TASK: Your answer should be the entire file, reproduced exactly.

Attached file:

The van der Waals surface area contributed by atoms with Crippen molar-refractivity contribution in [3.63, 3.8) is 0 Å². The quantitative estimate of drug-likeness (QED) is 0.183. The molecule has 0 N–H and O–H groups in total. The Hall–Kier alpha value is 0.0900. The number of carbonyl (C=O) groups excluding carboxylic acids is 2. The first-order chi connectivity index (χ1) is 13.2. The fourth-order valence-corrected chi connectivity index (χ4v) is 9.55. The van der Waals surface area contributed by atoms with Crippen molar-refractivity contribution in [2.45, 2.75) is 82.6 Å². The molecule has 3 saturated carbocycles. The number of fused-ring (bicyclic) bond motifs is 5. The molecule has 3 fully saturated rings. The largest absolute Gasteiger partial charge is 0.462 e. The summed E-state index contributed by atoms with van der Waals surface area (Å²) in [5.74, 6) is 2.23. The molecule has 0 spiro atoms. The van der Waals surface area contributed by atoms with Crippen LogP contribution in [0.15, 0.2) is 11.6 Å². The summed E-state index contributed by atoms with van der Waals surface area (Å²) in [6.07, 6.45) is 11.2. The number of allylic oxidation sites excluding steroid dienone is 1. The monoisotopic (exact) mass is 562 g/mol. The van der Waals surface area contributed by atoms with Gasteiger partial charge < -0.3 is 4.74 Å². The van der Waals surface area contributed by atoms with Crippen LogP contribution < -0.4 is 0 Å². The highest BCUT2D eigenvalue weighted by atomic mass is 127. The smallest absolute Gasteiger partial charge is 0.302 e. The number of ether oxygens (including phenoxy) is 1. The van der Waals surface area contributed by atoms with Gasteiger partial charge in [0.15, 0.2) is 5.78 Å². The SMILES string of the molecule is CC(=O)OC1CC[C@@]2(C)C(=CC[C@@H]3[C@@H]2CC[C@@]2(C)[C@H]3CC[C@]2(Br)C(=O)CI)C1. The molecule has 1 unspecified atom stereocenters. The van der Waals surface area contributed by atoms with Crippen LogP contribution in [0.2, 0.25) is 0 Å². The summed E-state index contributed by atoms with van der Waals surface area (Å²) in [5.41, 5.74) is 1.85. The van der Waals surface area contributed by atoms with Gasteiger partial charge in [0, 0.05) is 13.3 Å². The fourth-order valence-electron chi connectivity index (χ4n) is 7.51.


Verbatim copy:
The van der Waals surface area contributed by atoms with Crippen molar-refractivity contribution in [3.63, 3.8) is 0 Å². The quantitative estimate of drug-likeness (QED) is 0.183. The molecule has 0 N–H and O–H groups in total. The Hall–Kier alpha value is 0.0900. The number of carbonyl (C=O) groups excluding carboxylic acids is 2. The first-order chi connectivity index (χ1) is 13.2. The fourth-order valence-corrected chi connectivity index (χ4v) is 9.55. The van der Waals surface area contributed by atoms with Crippen molar-refractivity contribution in [2.45, 2.75) is 82.6 Å². The molecule has 3 saturated carbocycles. The number of fused-ring (bicyclic) bond motifs is 5. The molecule has 3 fully saturated rings. The largest absolute Gasteiger partial charge is 0.462 e. The summed E-state index contributed by atoms with van der Waals surface area (Å²) in [5.74, 6) is 2.23. The molecule has 0 spiro atoms. The van der Waals surface area contributed by atoms with Crippen LogP contribution in [0.15, 0.2) is 11.6 Å². The summed E-state index contributed by atoms with van der Waals surface area (Å²) in [6.07, 6.45) is 11.2. The number of allylic oxidation sites excluding steroid dienone is 1. The monoisotopic (exact) mass is 562 g/mol. The van der Waals surface area contributed by atoms with Gasteiger partial charge < -0.3 is 4.74 Å². The van der Waals surface area contributed by atoms with Crippen LogP contribution < -0.4 is 0 Å². The highest BCUT2D eigenvalue weighted by atomic mass is 127. The smallest absolute Gasteiger partial charge is 0.302 e. The number of ether oxygens (including phenoxy) is 1. The van der Waals surface area contributed by atoms with Gasteiger partial charge in [0.15, 0.2) is 5.78 Å². The SMILES string of the molecule is CC(=O)OC1CC[C@@]2(C)C(=CC[C@@H]3[C@@H]2CC[C@@]2(C)[C@H]3CC[C@]2(Br)C(=O)CI)C1. The molecule has 1 unspecified atom stereocenters. The van der Waals surface area contributed by atoms with Crippen LogP contribution in [0.2, 0.25) is 0 Å². The summed E-state index contributed by atoms with van der Waals surface area (Å²) in [5.41, 5.74) is 1.85. The van der Waals surface area contributed by atoms with Gasteiger partial charge in [0, 0.05) is 13.3 Å². The fourth-order valence-electron chi connectivity index (χ4n) is 7.51.